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The views and opinions expressed in our blog series are those of the authors and are not necessarily supported by CareSearch, Flinders University and/or the Australian Government Department of Health.
Nurses make up the majority of the health care workforce and as such are at the frontline in caring for the sick and dying, never more so than in caring for people during COVID-19. Deb Rawlings, Senior Lecturer in Palliative Care at College of Nursing and Health Sciences, Flinders University, reflects on her 40 years of experience in nursing, Florence Nightingale's legacy, and resources to support nurses in providing care at the end of life.
A significant feature of the 2019-20 Federal Budget for healthcare professionals, and patients and their carers was that it foreshadowed a shift in funding arrangements for chronic disease management within primary care for people aged over 70. Katharine Silk, Innovation and Integration Manager at Australian Healthcare & Hospitals Association (AHHA) discusses how the federal budget may impact primary care nurses.
About a third of Australian nurses work in rural and remote practice and many are sole practitioners working in geographically diverse and challenging areas. This requires nurses to have a diverse range of skills, professional and otherwise, including the need to provide quality palliative care. One of our biggest challenges is in being able to maintain those skills in their environment. Ann Aitken, Acting Director of Nursing and Midwifery at Cairns and Hinterland Hospital and Health Services, discusses how the palliAGEDnurse and palliAGEDgp apps provide nurses and their medical colleagues a way to gain 24/7 offline palliative care information to help them in their practice.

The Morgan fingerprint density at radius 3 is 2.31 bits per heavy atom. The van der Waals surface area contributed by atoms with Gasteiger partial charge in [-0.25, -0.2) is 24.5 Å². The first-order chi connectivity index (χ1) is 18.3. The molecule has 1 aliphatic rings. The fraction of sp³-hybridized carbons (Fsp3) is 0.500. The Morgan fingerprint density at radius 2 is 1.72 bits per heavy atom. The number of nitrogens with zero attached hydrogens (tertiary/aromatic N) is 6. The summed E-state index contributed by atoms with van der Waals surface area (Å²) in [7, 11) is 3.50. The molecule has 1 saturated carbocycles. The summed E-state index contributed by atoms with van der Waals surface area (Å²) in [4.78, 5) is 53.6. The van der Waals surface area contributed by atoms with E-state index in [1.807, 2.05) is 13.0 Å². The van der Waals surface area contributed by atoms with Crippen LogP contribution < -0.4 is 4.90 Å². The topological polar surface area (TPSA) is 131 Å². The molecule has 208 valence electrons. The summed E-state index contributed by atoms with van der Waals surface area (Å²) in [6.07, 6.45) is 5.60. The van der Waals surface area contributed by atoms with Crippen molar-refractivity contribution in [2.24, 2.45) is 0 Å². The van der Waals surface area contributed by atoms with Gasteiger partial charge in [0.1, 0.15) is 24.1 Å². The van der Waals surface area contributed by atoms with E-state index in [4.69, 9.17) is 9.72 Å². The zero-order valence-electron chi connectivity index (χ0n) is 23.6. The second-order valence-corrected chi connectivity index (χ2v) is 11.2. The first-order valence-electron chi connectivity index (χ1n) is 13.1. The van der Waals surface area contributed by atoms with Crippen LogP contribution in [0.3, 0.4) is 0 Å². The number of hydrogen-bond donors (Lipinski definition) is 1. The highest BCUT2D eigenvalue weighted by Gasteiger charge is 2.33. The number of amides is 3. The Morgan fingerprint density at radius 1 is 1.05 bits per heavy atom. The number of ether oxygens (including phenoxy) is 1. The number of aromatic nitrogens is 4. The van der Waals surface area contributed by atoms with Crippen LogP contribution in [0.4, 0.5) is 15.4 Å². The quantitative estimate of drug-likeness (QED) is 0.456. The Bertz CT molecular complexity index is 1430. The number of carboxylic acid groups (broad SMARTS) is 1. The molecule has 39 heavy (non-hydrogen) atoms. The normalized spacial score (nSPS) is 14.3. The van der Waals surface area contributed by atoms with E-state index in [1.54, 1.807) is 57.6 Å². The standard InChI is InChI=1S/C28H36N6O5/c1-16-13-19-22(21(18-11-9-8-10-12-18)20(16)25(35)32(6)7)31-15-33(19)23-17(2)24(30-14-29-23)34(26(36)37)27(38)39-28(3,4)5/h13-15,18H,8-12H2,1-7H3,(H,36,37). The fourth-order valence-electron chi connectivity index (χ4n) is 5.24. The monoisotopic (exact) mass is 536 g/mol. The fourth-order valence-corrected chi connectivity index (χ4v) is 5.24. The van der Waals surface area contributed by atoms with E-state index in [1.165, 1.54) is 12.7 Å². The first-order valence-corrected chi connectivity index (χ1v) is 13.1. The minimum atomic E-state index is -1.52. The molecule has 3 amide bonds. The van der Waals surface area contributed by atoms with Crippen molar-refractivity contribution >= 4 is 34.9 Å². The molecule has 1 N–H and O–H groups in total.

I started out my career as an enrolled nurse and after a few short term positions spent 21 years at Ashford Hospital. While I was there and aged about 33, my brother died after a short diagnosis of cancer at age 35 – way too young and with much still to give. He spent a few weeks in Daw House hospice – my introduction to this facility and palliative care. I was so inspired with the way care could be delivered and the compassion with which staff went about their work that I decided then and there that this was the way I wished to work going forward. I learnt that, at that time, there was no hope of employment at Daw House for an enrolled nurse, so decided that I would study to become a registered nurse to realise my desire to work in this field.
Module two takes us from ‘Engaging with Death and Dying’ in week one to ‘Representations of Death and Dying’. This includes an exploration of how death and dying are portrayed across a variety of medium such as art, literature, film and television and how their portrayal impacts on our day-to-day lives.
Initially we look at Death and Dying via Art and History. In history, we find instructions about death and dying dating as far back as the 15th century with the Ars Moriendi (Art of Dying). We also find other publications on death and dying in the 1600’s that were written with the aim of ensuring that if death occurred unexpectedly then you would always be prepared.